·         To qualify mothers must be entitled to Maternity or Adoption Rights (as set out above) and must share the main responsibility for caring for the child with the child’s father or the mother’s partner. In addition, they must have at least 26 weeks’ service with the same employer at the end of the 15th week before the expected week of childbirth (or week in which the adopter is notified of a match for adoption) and still be employed in the first week that Shared Parental Leave is to be taken.
·         The other parent has to have worked for 26 weeks in the 66 weeks leading up to the due date and have earned above the Maternity Allowance threshold (£30 per week) in at least 13 of the 66 weeks. 
·         To qualify for Shared Parental Pay the parent must, as well as passing the tests above, have earned an average salary of the lower earnings limit or more for the 8 weeks prior to the 15th week before the expected week of childbirth/placement for adoption. 
·         Shared Parental Leave may be taken at any time within the period which begins on the date the child is born or the date of the placement and ends 52 weeks after that date. Leave must be taken in complete weeks and may be taken in either a continuous period or in a discontinuous period (i.e. a pattern of leave and work, leave and work).
·         The employer cannot lawfully refuse a request for a continuous period of Shared Parental Leave but it can refuse or amend a request for a discontinuous period.
·         Eligible parents can decide to take Shared Parental Leave at any time provided that there is some untaken Maternity Leave to share.
Notification requirements
Employees wishing to take Shared Parental Leave must notify their employer of their entitlement and must “book” the leave they wish to take:
·         Employees must give at least 8 weeks’ notice of the Shared Parental Leave they wish to take.
·         Each eligible employee can give their employer up to three separate notices.
·         Each notice can be for a continuous block of leave or a pattern of discontinuous leave.
·         Each employee who wishes to take Shared Parental Leave must give their employer a notice of entitlement at least 8 weeks before the leave is due to start setting out how much leave is available, how much they are entitled to take, how much the parent is intending to take and how they expect to take it.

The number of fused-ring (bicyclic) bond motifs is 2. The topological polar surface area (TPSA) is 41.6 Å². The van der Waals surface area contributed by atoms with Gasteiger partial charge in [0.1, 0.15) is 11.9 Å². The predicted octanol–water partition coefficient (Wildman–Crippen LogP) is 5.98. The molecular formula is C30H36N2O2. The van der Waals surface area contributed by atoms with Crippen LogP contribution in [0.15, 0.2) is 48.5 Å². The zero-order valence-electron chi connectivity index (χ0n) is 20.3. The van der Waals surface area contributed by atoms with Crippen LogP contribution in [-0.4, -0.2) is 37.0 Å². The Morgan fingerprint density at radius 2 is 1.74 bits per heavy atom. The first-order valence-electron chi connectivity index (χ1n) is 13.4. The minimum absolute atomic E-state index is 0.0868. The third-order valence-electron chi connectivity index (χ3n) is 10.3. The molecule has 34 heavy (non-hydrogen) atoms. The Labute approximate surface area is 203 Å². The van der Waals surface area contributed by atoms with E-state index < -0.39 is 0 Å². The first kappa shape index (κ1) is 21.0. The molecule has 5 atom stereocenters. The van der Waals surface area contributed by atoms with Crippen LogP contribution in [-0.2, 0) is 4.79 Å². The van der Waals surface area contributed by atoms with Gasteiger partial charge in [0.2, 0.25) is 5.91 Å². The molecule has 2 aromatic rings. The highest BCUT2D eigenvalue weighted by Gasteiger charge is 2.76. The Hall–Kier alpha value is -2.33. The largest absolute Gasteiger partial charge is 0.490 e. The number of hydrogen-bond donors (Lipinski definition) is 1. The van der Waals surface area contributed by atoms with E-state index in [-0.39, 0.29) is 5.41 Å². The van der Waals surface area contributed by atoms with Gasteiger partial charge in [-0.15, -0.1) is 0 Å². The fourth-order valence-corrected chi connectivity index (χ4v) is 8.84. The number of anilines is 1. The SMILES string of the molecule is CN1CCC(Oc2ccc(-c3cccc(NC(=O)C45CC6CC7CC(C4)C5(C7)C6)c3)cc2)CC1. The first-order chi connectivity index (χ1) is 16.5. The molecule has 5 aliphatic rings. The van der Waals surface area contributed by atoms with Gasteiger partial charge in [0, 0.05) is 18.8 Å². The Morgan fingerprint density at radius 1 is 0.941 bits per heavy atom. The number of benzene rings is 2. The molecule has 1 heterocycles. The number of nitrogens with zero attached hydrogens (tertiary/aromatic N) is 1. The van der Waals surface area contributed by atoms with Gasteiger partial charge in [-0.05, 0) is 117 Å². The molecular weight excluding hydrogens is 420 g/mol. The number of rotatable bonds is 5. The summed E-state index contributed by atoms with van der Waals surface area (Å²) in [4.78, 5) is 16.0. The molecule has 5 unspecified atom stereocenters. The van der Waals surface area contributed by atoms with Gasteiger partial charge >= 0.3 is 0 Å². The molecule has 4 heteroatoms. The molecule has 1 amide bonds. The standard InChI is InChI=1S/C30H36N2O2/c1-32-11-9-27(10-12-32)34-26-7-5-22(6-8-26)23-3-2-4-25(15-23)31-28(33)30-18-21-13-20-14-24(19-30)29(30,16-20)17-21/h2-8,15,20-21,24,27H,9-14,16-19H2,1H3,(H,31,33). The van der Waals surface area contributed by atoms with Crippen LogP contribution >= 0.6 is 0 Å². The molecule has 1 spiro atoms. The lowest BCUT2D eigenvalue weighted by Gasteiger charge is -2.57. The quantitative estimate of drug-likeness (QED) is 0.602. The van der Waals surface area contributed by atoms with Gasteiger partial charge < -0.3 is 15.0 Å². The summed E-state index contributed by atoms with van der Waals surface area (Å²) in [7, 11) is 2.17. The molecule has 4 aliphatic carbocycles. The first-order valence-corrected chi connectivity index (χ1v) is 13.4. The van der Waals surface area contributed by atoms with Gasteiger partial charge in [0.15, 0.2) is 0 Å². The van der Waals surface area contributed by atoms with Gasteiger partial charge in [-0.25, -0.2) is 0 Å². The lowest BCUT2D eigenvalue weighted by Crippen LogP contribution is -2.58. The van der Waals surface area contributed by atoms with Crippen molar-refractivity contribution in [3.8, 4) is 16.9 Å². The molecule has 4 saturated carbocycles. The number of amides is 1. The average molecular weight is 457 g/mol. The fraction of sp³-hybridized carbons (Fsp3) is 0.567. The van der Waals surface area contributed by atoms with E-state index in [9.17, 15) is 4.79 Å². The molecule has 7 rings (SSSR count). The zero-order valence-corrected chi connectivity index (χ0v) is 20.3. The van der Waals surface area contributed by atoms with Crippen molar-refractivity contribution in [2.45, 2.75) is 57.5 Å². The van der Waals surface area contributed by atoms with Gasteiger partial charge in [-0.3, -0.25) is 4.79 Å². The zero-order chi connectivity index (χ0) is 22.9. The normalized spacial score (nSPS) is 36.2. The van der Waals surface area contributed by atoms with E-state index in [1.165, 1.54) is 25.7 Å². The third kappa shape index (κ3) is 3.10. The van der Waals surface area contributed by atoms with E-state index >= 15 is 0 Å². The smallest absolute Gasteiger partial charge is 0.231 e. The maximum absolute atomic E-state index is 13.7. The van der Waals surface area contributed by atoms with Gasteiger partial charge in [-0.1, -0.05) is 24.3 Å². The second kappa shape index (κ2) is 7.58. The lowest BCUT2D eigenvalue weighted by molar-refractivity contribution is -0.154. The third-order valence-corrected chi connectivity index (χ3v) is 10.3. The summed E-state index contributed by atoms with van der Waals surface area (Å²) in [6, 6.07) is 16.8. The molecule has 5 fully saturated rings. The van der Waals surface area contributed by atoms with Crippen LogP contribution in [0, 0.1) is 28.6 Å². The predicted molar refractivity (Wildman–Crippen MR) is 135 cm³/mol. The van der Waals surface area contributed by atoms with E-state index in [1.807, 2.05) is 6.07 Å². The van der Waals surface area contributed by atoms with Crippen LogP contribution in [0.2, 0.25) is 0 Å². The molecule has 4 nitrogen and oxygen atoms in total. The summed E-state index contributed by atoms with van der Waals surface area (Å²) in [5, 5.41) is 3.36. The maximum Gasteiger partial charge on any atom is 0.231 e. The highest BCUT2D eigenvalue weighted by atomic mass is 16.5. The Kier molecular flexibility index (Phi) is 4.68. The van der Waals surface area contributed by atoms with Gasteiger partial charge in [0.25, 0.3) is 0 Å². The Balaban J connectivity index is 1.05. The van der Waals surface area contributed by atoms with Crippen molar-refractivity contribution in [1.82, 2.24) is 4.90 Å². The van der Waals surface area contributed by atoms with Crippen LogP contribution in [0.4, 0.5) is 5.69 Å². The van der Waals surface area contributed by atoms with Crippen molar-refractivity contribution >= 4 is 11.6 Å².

Practical considerations/tips
·         Employers should develop a policy that sets out the rules and procedure for applying for and taking Shared Parental Leave. This may involve consulting with staff.
·         Employers should have informal discussions with staff who wish to take Shared Parental Leave early on to explain the options to the employee and discuss when Shared Parental Leave will be taken, and whether the employee’s preference is for it to be continuous or discontinuous.
·         Once a notification of leave is received by the employer it should consider whether it’s for one continuous block or discontinuous blocks, the cover that will be required in the employee’s absence, whether it would be helpful to have an early discussion with the employee and whether any modification to the leave request is necessary.
·         A request for continuous leave cannot be refused but the employer and employee may seek to agree modifications if they wish.
·         A request for discontinuous leave can be rejected.
Risks and thoughts
While employees are likely to welcome the introduction of Shared Parental Leave, it is likely to cause some difficulties for employers in relation to covering workloads and dealing with the administration of the leave.  They are also going to have to avoid some legal pitfalls: for example, employers will have to ensure that requests made by men and women are treated the same in order to avoid allegations of discrimination. They also have to ensure that both parents can return to the same jobs if they have taken less than 26 weeks of combined leave and ensure parental leave pay structures are correctly implemented.  Most importantly employers will have to get used to employees taking multiple periods of leave during their child’s first year.
If Shared Parental Leave proves popular, this will mean quite a significant change to the workplace and the start of more fathers taking time off to care for babies. 
If you would like to learn more about Shared Parental leave or have your family friendly rights policy updated to include it, please do get in touch